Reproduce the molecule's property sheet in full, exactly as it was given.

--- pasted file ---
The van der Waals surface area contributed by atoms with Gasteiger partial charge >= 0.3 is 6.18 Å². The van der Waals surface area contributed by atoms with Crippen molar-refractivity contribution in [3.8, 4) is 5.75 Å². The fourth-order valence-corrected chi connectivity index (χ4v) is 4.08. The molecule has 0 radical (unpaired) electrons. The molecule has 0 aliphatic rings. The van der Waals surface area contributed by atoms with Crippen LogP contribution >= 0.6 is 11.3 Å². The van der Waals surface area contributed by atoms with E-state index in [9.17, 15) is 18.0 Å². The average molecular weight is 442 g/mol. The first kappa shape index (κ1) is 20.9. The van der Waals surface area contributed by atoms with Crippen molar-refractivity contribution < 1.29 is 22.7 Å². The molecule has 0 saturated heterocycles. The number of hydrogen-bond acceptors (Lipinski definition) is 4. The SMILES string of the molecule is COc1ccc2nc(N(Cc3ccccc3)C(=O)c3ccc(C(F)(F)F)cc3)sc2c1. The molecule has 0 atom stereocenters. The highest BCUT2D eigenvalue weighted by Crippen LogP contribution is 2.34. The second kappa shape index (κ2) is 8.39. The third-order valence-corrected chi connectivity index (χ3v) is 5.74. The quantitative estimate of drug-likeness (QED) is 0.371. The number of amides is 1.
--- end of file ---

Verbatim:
The van der Waals surface area contributed by atoms with Gasteiger partial charge >= 0.3 is 6.18 Å². The van der Waals surface area contributed by atoms with Crippen molar-refractivity contribution in [3.8, 4) is 5.75 Å². The fourth-order valence-corrected chi connectivity index (χ4v) is 4.08. The molecule has 0 radical (unpaired) electrons. The molecule has 0 aliphatic rings. The van der Waals surface area contributed by atoms with Crippen LogP contribution >= 0.6 is 11.3 Å². The van der Waals surface area contributed by atoms with E-state index in [9.17, 15) is 18.0 Å². The average molecular weight is 442 g/mol. The first kappa shape index (κ1) is 20.9. The van der Waals surface area contributed by atoms with Crippen molar-refractivity contribution < 1.29 is 22.7 Å². The molecule has 0 saturated heterocycles. The number of hydrogen-bond acceptors (Lipinski definition) is 4. The SMILES string of the molecule is COc1ccc2nc(N(Cc3ccccc3)C(=O)c3ccc(C(F)(F)F)cc3)sc2c1. The molecule has 0 atom stereocenters. The highest BCUT2D eigenvalue weighted by Crippen LogP contribution is 2.34. The second kappa shape index (κ2) is 8.39. The third-order valence-corrected chi connectivity index (χ3v) is 5.74. The quantitative estimate of drug-likeness (QED) is 0.371. The number of amides is 1.